PS. I haven’t had the dream since.

*a job, situation, relationship, etc

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When silver is golden

Twenty-five years ago today I got married. It was a beautiful day filled with special moments and memories I will never forget. The photographer complained  that the skies were too blue and lacking clouds, yet he still managed to capture images that illustrate what a great day it truly was.

I was 27, nearly 28, on that Labor Day weekend Sunday. I thought of myself as an “older bride.” Friends and family came from miles and miles away  to join my groom and me in Washington Park where it seemed that the flower beds had conspired to fit our color scheme, It was everything I had ever imagined my wedding day to be.

The reception was held in a historic Shaker meeting house where guests enjoyed a delicious meal catered by the only restaurant to say “We’re caterers. Tell us what you want and if it’s possible, we’ll do it” instead of “You must have three hot h’or d’oeuvres and three cold h’or d’oeuvres and 2 salads and…” People talked about the food for years. We had so much fun.

But, as you know, a wedding day does not make a marriage. A marriage is hard work under skies that are not always blindingly blue. Learning and growing together takes effort and sacrifice and communication and maybe I wasn’t really as old as I thought I was on that gorgeous summer day.

Somewhere along the way we got lost. Our marriage ended and, while I take no joy in that, I am so very proud of how we’ve together parented the children our love created. We have always been able to put our children and their well being first and avoid the ugliness I’ve seen in far too many divorces.

While I may no longer be in love with the father of my children, I’ll always love the years we shared and that part of my life. It was a really good chapter.

 

 

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Time for therapy

There have been four occasions in my life which have compelled me to talk with a professional about issues I was experiencing. Well, five if you count that time in high school when I was referred to the school psychologist because of the inconsistency between the results of my Stanford-Binet test and my actual grades. It’s a long story, but that didn’t work out at all. Which was disappointing because I recognized, even at 17, that mental health is important to attend to and expensive to pay for.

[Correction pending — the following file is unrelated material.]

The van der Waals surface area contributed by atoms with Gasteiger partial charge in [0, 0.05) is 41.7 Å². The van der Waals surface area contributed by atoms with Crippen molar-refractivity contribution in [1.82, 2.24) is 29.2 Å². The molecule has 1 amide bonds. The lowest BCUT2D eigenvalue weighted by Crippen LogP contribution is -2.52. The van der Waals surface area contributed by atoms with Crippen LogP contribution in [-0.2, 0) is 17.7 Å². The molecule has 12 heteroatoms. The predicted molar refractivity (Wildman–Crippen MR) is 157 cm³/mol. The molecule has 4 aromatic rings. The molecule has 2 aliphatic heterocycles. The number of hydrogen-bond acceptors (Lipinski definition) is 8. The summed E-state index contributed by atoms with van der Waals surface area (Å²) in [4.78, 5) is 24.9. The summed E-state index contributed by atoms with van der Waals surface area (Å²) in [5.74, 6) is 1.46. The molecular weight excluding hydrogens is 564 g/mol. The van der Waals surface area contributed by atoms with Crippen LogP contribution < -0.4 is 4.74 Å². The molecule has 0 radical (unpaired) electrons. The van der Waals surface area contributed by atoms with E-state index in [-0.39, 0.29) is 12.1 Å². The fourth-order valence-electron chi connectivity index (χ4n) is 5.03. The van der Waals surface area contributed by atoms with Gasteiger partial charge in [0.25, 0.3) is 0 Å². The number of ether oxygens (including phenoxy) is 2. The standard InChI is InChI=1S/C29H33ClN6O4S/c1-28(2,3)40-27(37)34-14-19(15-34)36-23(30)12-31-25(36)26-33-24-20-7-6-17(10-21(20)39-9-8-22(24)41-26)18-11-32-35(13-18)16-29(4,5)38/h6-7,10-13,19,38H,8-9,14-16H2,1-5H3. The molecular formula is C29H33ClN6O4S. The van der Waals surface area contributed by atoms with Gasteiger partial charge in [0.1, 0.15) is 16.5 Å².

The first time I went to therapy on my own volition was when I was expecting my eldest child. I felt the need for some help resolving my own relationship as a child to better prepare myself to be a parent. It was productive and I gained some perspective and confidence. A few years later, when I couldn’t stop seeing the Towers fall every time I closed my eyes, I went back and worked through the sense of loss and sadness that 9/11 caused me to feel. That time invested, I believe,  helped me feel emotionally intact enough to deal with my cancer diagnosis and treatment the next spring. I was good.

With three children, a full time job and a part time job there wasn’t a lot of time for personal reflection during the remainder of that decade, but my divorce in 2011 took me back to the couch, so to speak. I think that particular crisis occupied a good 6 months or so before I was swept up and into a new relationship. The demise of that coupling was the most recent impetus to again seek an impartial observer to help me

a. sound out some stuff,

b. figure some things out and

c. learn how again to accept what I can’t control.

Because that’s what it’s about, at least for me – accepting things I can not change or control.

In the interim between my divorce and subsequent relationship ending, my therapist retired and it took a couple of providers before I found a new one with whom I was comfortable. I think the beginning of our work was simply my needing someone neutral and completely uninvolved to interpret a series of actions and inactions, a person to respond to a situation without really knowing either party.

I was in full out emotional shock when we began. It seems I really am remarkably gullible. But, as our work continued, I found myself understanding that it is unreasonable to allow your time to be occupied being angry with yourself because of how much time you spent with someone, because that’s just dumb. I was reminded that fire can create heat or light and I read things like this:

which resonated so deeply inside me that I kept it in my wallet for nearly a year. I forgave myself for caring too much after finally understanding that that is far less a crime than not caring enough. I realized that I’m a scab picker, not content to leave something alone as it heals, but instead, prompted by the knowledge that it will never bleed again as much as it did the first time, compelled to open it up and see what’s really going on below. Even when the remaining scar will be larger.

And I knew the only direction to move in was forward. So I did.

My last few therapy appointments, ever increasingly spaced out, have felt different. It almost seemed as if I was searching for topics to talk about and I cut the sessions short, because I was just done. I have other things I’d rather do with my time.

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From invisible to 518 famous

The years that I was married were busy ones. The boys were young and my husband and I worked opposite hours maximizing coverage of the children, but leaving little time for one another. As the kids grew, we grew apart until I remember a sense of invisibility appearing. I didn’t feel seen. In fact, I felt about as acknowledged as a throw pillow which had been part of a household for so long that its original bright color had faded into something no longer distinctive. It wasn’t good – or good for me.